Tromba L, Blasi S, Vestri A, Kiltzanidi D, Tartaglia F, Redler A. Prevalence of chronic cerebrospinal venous insufficiency in multiple sclerosis: a blinded sonographic evaluation. Phlebology. 2015 Feb;30:52-60.
OBJECTIVES: To verify the prevalence of chronic cerebrospinal venous insufficiency in patients affected by different clinical forms of multiple sclerosis and in healthy subjects using the Zamboni ultrasound protocol combined with M-mode ultrasound examination.
MATERIALS AND METHODS: We enrolled 112 patients with multiple sclerosis and 67 healthy subjects from 20 to 67 years of age. All the patients underwent Duplex and color-Doppler sonography of the neck vessels, transcranial colour duplex sonography, M-mode study of the valve system and of venous abnormalities. Subjects were positive for chronic cerebrospinal venous insufficiency when at least two of five hemodynamic criteria of the Zamboni protocol were fulfilled. Chronic cerebrospinal venous insufficiency condition was further analyzed by a multivariate analysis including age, sex, disease duration, subtypes of multiple sclerosis and expanded disability status scale score as independent variables.
RESULTS: No healthy subjects was positive for chronic cerebrospinal venous insufficiency, while in the sample of patients affected by multiple sclerosis the diagnosis was made in 59.8% of cases (p < 0.0001). The first criterion was the most frequent in patients affected by multiple sclerosis and chronic cerebrospinal venous insufficiency (respectively 54.4% and 76.1%, p < 0.001). The second, third and fourth criteria were never present in healthy subjects but were detected in patients with multiple sclerosis. The positivity of the second criterion was associated with diagnosis of chronic cerebrospinal venous insufficiency in 100% of cases. The third criterion had a prevalence of 52.2% in the subgroup of chronic cerebrospinal venous insufficiency patients. It was positive in 36 multiple sclerosis patients and was associated with chronic cerebrospinal venous insufficiency diagnosis in all cases except one. The multivariate analysis showed that age, disease duration, sex, subtypes of multiple sclerosis and expanded disability status scale score were not considered predictors of this haemodynamic condition.
CONCLUSION: Chronic cerebrospinal venous insufficiency is a haemodynamic condition strongly associated with multiple sclerosis and is not found in normal controls. The addition of M-mode ultrasound to the diagnostic protocol allows improved observation of venous valve abnormalities.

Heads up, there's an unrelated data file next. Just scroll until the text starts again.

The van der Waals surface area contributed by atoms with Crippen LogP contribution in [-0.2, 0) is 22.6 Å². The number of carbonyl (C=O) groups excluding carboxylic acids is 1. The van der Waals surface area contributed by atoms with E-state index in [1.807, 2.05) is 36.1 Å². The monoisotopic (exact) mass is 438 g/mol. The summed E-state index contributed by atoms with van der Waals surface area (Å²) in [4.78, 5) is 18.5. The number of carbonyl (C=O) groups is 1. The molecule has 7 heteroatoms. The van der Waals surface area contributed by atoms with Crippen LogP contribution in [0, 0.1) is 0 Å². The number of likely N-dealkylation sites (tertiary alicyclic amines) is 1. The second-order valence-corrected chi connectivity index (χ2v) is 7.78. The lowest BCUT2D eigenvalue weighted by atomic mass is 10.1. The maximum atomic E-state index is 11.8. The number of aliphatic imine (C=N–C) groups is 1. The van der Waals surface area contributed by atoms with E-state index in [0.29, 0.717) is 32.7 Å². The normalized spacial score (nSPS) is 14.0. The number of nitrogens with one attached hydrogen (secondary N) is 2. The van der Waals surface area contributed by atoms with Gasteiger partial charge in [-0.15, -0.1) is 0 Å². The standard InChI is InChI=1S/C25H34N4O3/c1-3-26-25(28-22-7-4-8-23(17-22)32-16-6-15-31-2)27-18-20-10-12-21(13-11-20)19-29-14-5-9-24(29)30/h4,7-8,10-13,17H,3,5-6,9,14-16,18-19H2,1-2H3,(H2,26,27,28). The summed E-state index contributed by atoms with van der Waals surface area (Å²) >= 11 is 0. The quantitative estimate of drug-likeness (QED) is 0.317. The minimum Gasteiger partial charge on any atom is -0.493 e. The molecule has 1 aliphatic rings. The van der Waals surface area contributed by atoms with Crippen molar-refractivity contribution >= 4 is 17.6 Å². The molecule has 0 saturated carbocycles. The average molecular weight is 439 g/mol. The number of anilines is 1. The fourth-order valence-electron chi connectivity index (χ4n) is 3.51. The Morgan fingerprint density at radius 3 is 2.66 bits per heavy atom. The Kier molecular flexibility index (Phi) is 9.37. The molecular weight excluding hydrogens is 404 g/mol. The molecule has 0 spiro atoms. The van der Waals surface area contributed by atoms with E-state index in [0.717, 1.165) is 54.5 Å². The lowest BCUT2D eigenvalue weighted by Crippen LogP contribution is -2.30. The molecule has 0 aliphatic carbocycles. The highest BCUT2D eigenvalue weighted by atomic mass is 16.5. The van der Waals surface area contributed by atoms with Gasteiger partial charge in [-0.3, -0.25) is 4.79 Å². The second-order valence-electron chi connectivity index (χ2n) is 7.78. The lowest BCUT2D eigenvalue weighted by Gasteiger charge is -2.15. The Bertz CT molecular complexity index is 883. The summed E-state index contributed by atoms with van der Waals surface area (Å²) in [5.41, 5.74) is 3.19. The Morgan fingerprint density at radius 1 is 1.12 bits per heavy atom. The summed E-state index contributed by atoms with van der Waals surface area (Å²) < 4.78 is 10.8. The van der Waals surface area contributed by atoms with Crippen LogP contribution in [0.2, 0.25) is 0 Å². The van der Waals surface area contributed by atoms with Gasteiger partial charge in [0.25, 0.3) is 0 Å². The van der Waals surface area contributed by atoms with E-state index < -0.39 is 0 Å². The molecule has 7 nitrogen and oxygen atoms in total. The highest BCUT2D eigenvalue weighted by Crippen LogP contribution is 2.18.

Having terminated CCSVI saturday many months ago, because of the dwindling research interest, to avoid the labelling of being thought control:-), here is some more fuel, to claim venous abnormalities in many MSers, but not healthy individuals. However, is this a phoenix or just the death throws as interests peters-out on a story that has largely been discredited, by independent, researchers. Trials were halted and what ever happened to the Bards trial or the money collected for the trial? There may be vascular changes in MS and people may get some transient relief from angioplasty, but is this telling us much about the pathogenesis of MS. I am still waiting to see something compelling as an observer with no vested interest
You should all aware of CCSVI and the mischief that this caused, because it was just on fad treatment and there will be others. This is based on idea that can gain traction within the MS community and then the scammers prey on the lack of progress by the medical fraternity. The MS societies get pulled in to investigate and there are loads of pointless research studies. Based on one largely unsubstantiated CCSVI paper, it set up a cottage industry of scammers ready to take money for unproven treatments and create a them (neuros) and us (pwMS & radiologists) attitude. MS Societies had to respond and spend millions of dollars largely refuting the original claims. Fuelled by a vocal, minority, claiming a conspiracy any nay sayer was villified and caused us to turn off comments on the blog and moderate comments.
Stem cell transplants can avoid the "them" (neuros) and create a new "us" (pwMS & Haematologists), which is not pharma driven, which could make people liable to scammers also. There are places that do treatment for cash with no reported follow-up in the scientific literature. Yes there is a scientific rational and I realise that in many countries all medicine is treatment for cash and that is the basis of private medicine, so what is the difference? When you have to get health tourism for something that is not approved....the people that really benefit are the dogey docs.
Sure we get to see the success stories on youtube but what about the horror stories where things don't work, without proper follow-up the stories of health tourists remain stories an it would be good to have an independent place were people could register their before and after experiences so we can learn from this.